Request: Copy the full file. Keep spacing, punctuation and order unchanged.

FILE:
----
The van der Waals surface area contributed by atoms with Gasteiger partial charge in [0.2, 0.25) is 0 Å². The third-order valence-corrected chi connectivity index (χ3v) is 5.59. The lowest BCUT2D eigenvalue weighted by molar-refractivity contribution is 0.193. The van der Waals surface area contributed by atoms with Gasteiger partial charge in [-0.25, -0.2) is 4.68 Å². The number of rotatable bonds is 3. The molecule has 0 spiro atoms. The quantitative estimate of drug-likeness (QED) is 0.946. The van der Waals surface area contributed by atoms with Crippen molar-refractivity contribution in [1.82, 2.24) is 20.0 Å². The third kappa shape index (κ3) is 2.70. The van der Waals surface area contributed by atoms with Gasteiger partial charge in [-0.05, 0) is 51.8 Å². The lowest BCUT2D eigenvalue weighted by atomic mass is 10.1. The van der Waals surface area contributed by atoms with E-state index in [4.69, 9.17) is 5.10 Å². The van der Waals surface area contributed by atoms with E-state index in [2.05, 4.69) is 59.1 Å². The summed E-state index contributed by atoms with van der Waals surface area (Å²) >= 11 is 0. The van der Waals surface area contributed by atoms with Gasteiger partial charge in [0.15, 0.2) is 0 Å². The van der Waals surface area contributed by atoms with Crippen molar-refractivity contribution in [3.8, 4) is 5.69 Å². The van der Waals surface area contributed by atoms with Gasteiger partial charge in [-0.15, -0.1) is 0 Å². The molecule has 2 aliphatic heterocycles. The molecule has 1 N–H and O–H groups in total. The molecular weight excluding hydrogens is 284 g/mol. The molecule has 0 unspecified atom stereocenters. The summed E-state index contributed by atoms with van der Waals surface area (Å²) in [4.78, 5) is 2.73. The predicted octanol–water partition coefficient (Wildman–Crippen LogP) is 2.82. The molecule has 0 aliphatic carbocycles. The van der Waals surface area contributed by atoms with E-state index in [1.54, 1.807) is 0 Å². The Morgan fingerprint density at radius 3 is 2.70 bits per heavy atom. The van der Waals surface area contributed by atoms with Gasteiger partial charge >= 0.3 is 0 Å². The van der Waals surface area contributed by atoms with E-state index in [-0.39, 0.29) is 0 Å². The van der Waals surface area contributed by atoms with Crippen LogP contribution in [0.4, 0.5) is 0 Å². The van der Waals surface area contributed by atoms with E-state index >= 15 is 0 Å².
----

The van der Waals surface area contributed by atoms with Gasteiger partial charge in [0.2, 0.25) is 0 Å². The third-order valence-corrected chi connectivity index (χ3v) is 5.59. The lowest BCUT2D eigenvalue weighted by molar-refractivity contribution is 0.193. The van der Waals surface area contributed by atoms with Gasteiger partial charge in [-0.25, -0.2) is 4.68 Å². The number of rotatable bonds is 3. The molecule has 0 spiro atoms. The quantitative estimate of drug-likeness (QED) is 0.946. The van der Waals surface area contributed by atoms with Crippen molar-refractivity contribution in [1.82, 2.24) is 20.0 Å². The third kappa shape index (κ3) is 2.70. The van der Waals surface area contributed by atoms with Gasteiger partial charge in [-0.05, 0) is 51.8 Å². The lowest BCUT2D eigenvalue weighted by atomic mass is 10.1. The van der Waals surface area contributed by atoms with E-state index in [4.69, 9.17) is 5.10 Å². The van der Waals surface area contributed by atoms with E-state index in [2.05, 4.69) is 59.1 Å². The summed E-state index contributed by atoms with van der Waals surface area (Å²) >= 11 is 0. The van der Waals surface area contributed by atoms with Gasteiger partial charge in [0.15, 0.2) is 0 Å². The van der Waals surface area contributed by atoms with Crippen molar-refractivity contribution in [3.8, 4) is 5.69 Å². The van der Waals surface area contributed by atoms with Gasteiger partial charge in [-0.15, -0.1) is 0 Å². The molecule has 2 aliphatic heterocycles. The molecule has 1 N–H and O–H groups in total. The molecular weight excluding hydrogens is 284 g/mol. The molecule has 0 unspecified atom stereocenters. The summed E-state index contributed by atoms with van der Waals surface area (Å²) in [4.78, 5) is 2.73. The predicted octanol–water partition coefficient (Wildman–Crippen LogP) is 2.82. The molecule has 0 aliphatic carbocycles. The van der Waals surface area contributed by atoms with E-state index in [1.54, 1.807) is 0 Å². The Morgan fingerprint density at radius 3 is 2.70 bits per heavy atom. The van der Waals surface area contributed by atoms with Gasteiger partial charge >= 0.3 is 0 Å². The van der Waals surface area contributed by atoms with E-state index in [-0.39, 0.29) is 0 Å². The van der Waals surface area contributed by atoms with Crippen LogP contribution in [0.4, 0.5) is 0 Å². The van der Waals surface area contributed by atoms with E-state index >= 15 is 0 Å².